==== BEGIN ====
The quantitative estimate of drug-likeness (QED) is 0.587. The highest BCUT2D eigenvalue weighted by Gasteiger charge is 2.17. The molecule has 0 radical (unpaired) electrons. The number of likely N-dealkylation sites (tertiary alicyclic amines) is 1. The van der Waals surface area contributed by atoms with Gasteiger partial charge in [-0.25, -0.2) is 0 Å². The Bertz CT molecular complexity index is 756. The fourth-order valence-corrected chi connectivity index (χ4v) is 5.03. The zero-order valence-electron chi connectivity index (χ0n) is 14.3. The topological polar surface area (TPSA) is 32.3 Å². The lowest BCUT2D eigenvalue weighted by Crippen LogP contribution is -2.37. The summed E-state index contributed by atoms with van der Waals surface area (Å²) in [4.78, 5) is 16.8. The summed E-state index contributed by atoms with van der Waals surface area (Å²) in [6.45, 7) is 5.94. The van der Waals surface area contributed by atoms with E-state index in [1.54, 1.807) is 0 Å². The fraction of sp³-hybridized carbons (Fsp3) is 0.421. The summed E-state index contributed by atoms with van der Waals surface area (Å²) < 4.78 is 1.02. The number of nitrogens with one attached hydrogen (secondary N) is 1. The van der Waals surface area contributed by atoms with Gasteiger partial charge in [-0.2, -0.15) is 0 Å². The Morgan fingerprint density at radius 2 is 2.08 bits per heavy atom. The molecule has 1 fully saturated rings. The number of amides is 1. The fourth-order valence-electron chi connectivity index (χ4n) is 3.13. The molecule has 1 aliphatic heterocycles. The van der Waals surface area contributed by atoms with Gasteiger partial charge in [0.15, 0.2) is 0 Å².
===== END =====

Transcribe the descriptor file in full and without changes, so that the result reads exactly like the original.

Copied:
The quantitative estimate of drug-likeness (QED) is 0.587. The highest BCUT2D eigenvalue weighted by Gasteiger charge is 2.17. The molecule has 0 radical (unpaired) electrons. The number of likely N-dealkylation sites (tertiary alicyclic amines) is 1. The van der Waals surface area contributed by atoms with Gasteiger partial charge in [-0.25, -0.2) is 0 Å². The Bertz CT molecular complexity index is 756. The fourth-order valence-corrected chi connectivity index (χ4v) is 5.03. The zero-order valence-electron chi connectivity index (χ0n) is 14.3. The topological polar surface area (TPSA) is 32.3 Å². The lowest BCUT2D eigenvalue weighted by Crippen LogP contribution is -2.37. The summed E-state index contributed by atoms with van der Waals surface area (Å²) in [4.78, 5) is 16.8. The summed E-state index contributed by atoms with van der Waals surface area (Å²) in [6.45, 7) is 5.94. The van der Waals surface area contributed by atoms with E-state index in [1.54, 1.807) is 0 Å². The fraction of sp³-hybridized carbons (Fsp3) is 0.421. The summed E-state index contributed by atoms with van der Waals surface area (Å²) < 4.78 is 1.02. The number of nitrogens with one attached hydrogen (secondary N) is 1. The van der Waals surface area contributed by atoms with Gasteiger partial charge in [-0.2, -0.15) is 0 Å². The Morgan fingerprint density at radius 2 is 2.08 bits per heavy atom. The molecule has 1 fully saturated rings. The number of amides is 1. The fourth-order valence-electron chi connectivity index (χ4n) is 3.13. The molecule has 1 aliphatic heterocycles. The van der Waals surface area contributed by atoms with Gasteiger partial charge in [0.15, 0.2) is 0 Å².